Not everyone loves to spend hours and hours outside. This came as a shock to my rural dwelling husband back when we were dating. You can read more about that in our post 3 Steps to Becoming a Trail Family. If you have multiple children, you may have noticed this difference in personality even among them. Some kids are outdoors every chance they get. Others have to be dragged kicking and screaming (figuratively of course).
As a kid, I was somewhere in between. I loved swimming in our pool and playing in our backyard in the summer. However, I have never been a fan of the cold, snow, and wind other than to watch it all swirl mystifyingly outside the window. As soon as the summer sun had set, you only found me inside with a book on my lap and a hot drink in my hand.
So the question becomes, how do we get our kids that would always choose to sit inside reading rather than get some fresh air and have a little adventure? Now, don’t misunderstand me. When our children choose to read as a pastime, it is a wonderful thing. The problem becomes when a child never wants to be outside.
Stories have a way of inspiring us in ways that a lecture from mom or dad never could. So it’s time for some reverse psychology here. I recommend that you get a book for your book worm kid. This should be a story that will inspire the desire for an outdoor adventure. There are many possibilities, but I’d like to make a recommendation.
So the question becomes, how do we get our kids that would always choose to sit inside reading rather than get some fresh air and have a little adventure?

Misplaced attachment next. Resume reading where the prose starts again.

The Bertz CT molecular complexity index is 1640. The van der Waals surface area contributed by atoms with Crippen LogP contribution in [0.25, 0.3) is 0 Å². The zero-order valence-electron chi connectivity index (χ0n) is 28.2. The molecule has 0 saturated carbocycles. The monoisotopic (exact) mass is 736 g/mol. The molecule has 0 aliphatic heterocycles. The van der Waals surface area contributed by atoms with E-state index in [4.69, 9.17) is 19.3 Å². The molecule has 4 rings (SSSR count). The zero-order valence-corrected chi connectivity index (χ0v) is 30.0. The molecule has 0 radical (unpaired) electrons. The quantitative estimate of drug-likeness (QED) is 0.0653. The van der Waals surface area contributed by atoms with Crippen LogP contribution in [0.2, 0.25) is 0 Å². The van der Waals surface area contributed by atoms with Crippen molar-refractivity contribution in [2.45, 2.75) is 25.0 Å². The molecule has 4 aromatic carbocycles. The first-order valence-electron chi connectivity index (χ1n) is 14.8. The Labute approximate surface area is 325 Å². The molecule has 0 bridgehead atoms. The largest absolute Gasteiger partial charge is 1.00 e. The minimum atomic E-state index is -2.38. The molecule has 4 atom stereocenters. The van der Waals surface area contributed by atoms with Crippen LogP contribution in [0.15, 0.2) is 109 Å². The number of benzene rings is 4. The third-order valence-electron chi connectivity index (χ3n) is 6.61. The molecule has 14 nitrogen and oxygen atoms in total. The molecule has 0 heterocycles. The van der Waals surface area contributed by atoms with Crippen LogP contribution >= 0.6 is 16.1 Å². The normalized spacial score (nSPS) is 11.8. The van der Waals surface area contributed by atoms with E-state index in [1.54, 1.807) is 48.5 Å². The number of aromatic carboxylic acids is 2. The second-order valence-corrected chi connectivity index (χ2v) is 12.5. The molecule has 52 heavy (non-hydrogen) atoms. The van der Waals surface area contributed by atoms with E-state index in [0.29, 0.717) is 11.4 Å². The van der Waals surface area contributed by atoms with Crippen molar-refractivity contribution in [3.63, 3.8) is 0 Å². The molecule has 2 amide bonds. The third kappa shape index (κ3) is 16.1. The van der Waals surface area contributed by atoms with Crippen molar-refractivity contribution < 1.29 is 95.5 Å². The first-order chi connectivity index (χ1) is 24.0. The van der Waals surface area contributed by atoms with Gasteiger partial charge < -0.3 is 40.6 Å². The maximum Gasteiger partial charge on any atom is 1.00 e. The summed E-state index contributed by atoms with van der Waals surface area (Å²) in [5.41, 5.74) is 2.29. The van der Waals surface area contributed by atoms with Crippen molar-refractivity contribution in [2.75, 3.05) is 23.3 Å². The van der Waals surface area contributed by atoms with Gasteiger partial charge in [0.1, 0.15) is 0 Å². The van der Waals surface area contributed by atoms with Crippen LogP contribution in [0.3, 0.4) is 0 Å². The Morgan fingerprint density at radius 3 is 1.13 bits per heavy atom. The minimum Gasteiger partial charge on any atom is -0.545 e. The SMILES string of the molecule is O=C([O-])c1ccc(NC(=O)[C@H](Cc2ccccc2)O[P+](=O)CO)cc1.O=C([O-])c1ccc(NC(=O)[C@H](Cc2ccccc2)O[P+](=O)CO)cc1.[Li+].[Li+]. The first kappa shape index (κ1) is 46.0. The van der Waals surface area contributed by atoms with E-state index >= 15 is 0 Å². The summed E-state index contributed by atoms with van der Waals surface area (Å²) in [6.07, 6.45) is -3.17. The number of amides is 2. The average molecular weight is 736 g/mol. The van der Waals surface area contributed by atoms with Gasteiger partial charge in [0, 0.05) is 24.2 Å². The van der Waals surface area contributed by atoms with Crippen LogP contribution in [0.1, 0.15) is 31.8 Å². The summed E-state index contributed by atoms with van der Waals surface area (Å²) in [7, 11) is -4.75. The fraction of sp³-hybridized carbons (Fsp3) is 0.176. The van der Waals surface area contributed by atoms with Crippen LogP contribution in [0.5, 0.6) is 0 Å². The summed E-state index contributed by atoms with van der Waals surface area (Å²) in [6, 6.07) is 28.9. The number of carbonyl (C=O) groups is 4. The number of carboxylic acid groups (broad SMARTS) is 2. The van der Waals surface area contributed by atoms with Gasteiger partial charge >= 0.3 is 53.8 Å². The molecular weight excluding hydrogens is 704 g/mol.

I recently read My Side of the Mountain by Jean Craighead George. This book received the Newbery Honor, the Hans Christian Andersen International Award, and was named an ALA Notable Book. I mention this only to show that this is a modern children’s classic and you as a parent can trust that it is timeless and wholesome.
Here is a link to purchase a copy from Amazon.com
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The main character Sam Gribley leaves home to live off the land on family farmland that has been abandoned for generations. The story is told from his perspective as he recounts his trials and triumphs years after the fact. He recounts his first bumbling nights in the wilderness, how he tames a falcon, the friendships he forms with the animals of the forest, and his survival of a hard winter in the Catskills.
I believe that this could be just the story to stimulate a desire to have a little outdoors adventure for your indoor child. Sam is a boy who is both a lover of books and of nature. In him, your child can see someone who puts the knowledge he finds in books into use as he fends for himself and his falcon, Frightful.
I believe that this could be just the story to stimulate a desire to have a little outdoors adventure for your indoor child.
After your child reads the story, or you read it together, I suggest planning a purposeful outing to mimic one of Sam’s adventures. Perhaps you can walk the trail and identify plants that Sam uses to survive. What animals or tracks can you find along the trail? You could hike a trail to a campground and learn to start a fire with flint and steel. Just be sure to make this a special time with this child and relate the adventure back to the enjoyment of the story. You could find your book worm coming along a lot more willingly in the future!
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